Here, in essence, is what Bush has done. By packaging a permission-seeking, capitulating, restrained, dovish foreign policy with lip service to an independent, firm, do-what-needs-to-be-done, hawkish one–he has removed the concept of the latter from the foreign policy debate. Kerry, unwittingly, would put it back on the table; this is why I will vote for him.

With Bush in the White House, the debate is between his half-battle, with which the Right is content–and something less, which is what the Left would prefer. With Kerry in the White House, the debate would be between his half-battle, which is the least that America would let him get away with–and something more, which is what the Right would demand no matter what Kerry were to do. In other words, whereas Bush is willing to wage only a half-battle and will never be pressured to do more, Kerry would have to wage at least a half-battle and would constantly be pressured to do more. And regardless of what Kerry were to do–even if he somehow were to get away with doing less than Bush has done or nothing at all–at least his actions or non-actions would not be called hawkish.

That “a half-battle is worse than none” is not hyperbole; it is a principle. A half-battle shows that we are morally uncertain of our cause; it provides our enemies with moral confidence, time, and leeway to further theirs; it gives us a false sense of security while they orchestrate the slaughter of more Americans. That package-deals destroy crucial concepts in people’s minds–that false alternatives remove the correct alternatives from discussion–and that a commitment to religion makes one incapable of rational judgment–are principles, too. These are the relevant principles in this election.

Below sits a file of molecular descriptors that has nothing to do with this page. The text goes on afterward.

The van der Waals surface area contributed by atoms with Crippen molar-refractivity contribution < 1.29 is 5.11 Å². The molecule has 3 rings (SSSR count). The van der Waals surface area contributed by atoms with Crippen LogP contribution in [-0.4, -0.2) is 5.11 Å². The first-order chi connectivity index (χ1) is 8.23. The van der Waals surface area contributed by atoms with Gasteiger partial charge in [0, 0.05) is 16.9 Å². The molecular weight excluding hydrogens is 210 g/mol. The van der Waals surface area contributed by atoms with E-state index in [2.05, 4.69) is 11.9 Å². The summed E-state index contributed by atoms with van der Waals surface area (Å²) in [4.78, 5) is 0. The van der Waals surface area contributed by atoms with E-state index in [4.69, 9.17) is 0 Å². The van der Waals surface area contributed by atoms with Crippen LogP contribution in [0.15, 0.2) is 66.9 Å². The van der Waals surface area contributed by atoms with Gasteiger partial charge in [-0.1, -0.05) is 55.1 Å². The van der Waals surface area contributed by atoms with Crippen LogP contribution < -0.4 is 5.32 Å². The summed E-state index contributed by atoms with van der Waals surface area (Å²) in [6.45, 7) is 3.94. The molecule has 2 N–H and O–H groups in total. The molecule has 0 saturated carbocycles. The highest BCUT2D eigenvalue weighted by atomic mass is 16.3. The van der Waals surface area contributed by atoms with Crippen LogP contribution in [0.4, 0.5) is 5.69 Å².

It is an ugly situation, but there is a self-interested course of action to be taken: Vote for Kerry and try not to vomit; aim for a Republican Congress; and redouble your efforts to spread Objectivism.

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Craig Biddle is the editor and publisher of The Objective Standard and the author of Loving Life: The Morality of Self-Interest and the Facts that Support It.

The views expressed above represent those of the author and do not necessarily represent the views of the editors and publishers of Capitalism Magazine. Capitalism Magazine sometimes publishes articles we disagree with because we think the article provides information, or a contrasting point of view, that may be of value to our readers.